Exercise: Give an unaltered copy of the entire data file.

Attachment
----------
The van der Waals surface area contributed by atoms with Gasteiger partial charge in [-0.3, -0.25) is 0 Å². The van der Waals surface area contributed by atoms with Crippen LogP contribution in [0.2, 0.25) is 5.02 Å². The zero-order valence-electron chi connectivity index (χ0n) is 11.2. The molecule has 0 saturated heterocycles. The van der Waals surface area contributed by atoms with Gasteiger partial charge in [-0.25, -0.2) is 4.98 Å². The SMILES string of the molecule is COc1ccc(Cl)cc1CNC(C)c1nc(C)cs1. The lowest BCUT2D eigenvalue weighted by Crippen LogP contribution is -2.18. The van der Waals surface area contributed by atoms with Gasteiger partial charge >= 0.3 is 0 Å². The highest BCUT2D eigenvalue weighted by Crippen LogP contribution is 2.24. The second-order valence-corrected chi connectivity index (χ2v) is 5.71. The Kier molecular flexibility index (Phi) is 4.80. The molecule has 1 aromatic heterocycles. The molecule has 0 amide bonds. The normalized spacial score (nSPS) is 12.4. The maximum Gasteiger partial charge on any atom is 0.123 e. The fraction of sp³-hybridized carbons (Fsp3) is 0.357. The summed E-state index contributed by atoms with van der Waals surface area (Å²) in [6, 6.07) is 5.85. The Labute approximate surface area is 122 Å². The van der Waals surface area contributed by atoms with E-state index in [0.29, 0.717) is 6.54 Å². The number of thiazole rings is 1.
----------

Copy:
The van der Waals surface area contributed by atoms with Gasteiger partial charge in [-0.3, -0.25) is 0 Å². The van der Waals surface area contributed by atoms with Crippen LogP contribution in [0.2, 0.25) is 5.02 Å². The zero-order valence-electron chi connectivity index (χ0n) is 11.2. The molecule has 0 saturated heterocycles. The van der Waals surface area contributed by atoms with Gasteiger partial charge in [-0.25, -0.2) is 4.98 Å². The SMILES string of the molecule is COc1ccc(Cl)cc1CNC(C)c1nc(C)cs1. The lowest BCUT2D eigenvalue weighted by Crippen LogP contribution is -2.18. The van der Waals surface area contributed by atoms with Gasteiger partial charge >= 0.3 is 0 Å². The highest BCUT2D eigenvalue weighted by Crippen LogP contribution is 2.24. The second-order valence-corrected chi connectivity index (χ2v) is 5.71. The Kier molecular flexibility index (Phi) is 4.80. The molecule has 1 aromatic heterocycles. The molecule has 0 amide bonds. The normalized spacial score (nSPS) is 12.4. The maximum Gasteiger partial charge on any atom is 0.123 e. The fraction of sp³-hybridized carbons (Fsp3) is 0.357. The summed E-state index contributed by atoms with van der Waals surface area (Å²) in [6, 6.07) is 5.85. The Labute approximate surface area is 122 Å². The van der Waals surface area contributed by atoms with E-state index in [0.29, 0.717) is 6.54 Å². The number of thiazole rings is 1.